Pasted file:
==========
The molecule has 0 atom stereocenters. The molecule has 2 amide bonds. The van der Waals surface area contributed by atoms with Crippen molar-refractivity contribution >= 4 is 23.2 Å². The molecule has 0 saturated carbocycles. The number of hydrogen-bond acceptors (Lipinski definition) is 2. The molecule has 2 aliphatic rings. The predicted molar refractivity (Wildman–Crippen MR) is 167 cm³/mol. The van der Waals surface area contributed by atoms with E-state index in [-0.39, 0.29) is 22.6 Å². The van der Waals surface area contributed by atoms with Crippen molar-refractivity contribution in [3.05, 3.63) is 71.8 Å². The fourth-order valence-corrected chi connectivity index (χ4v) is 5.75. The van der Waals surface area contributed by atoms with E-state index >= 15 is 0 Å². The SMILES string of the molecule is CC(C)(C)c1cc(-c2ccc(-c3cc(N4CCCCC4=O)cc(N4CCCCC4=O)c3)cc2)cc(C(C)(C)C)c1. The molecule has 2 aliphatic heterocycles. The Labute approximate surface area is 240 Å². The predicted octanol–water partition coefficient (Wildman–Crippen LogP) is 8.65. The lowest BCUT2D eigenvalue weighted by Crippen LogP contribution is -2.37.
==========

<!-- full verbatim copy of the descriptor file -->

The molecule has 0 atom stereocenters. The molecule has 2 amide bonds. The van der Waals surface area contributed by atoms with Crippen molar-refractivity contribution >= 4 is 23.2 Å². The molecule has 0 saturated carbocycles. The number of hydrogen-bond acceptors (Lipinski definition) is 2. The molecule has 2 aliphatic rings. The predicted molar refractivity (Wildman–Crippen MR) is 167 cm³/mol. The van der Waals surface area contributed by atoms with E-state index in [-0.39, 0.29) is 22.6 Å². The van der Waals surface area contributed by atoms with Crippen molar-refractivity contribution in [3.05, 3.63) is 71.8 Å². The fourth-order valence-corrected chi connectivity index (χ4v) is 5.75. The van der Waals surface area contributed by atoms with E-state index >= 15 is 0 Å². The SMILES string of the molecule is CC(C)(C)c1cc(-c2ccc(-c3cc(N4CCCCC4=O)cc(N4CCCCC4=O)c3)cc2)cc(C(C)(C)C)c1. The molecule has 2 aliphatic heterocycles. The Labute approximate surface area is 240 Å². The predicted octanol–water partition coefficient (Wildman–Crippen LogP) is 8.65. The lowest BCUT2D eigenvalue weighted by Crippen LogP contribution is -2.37.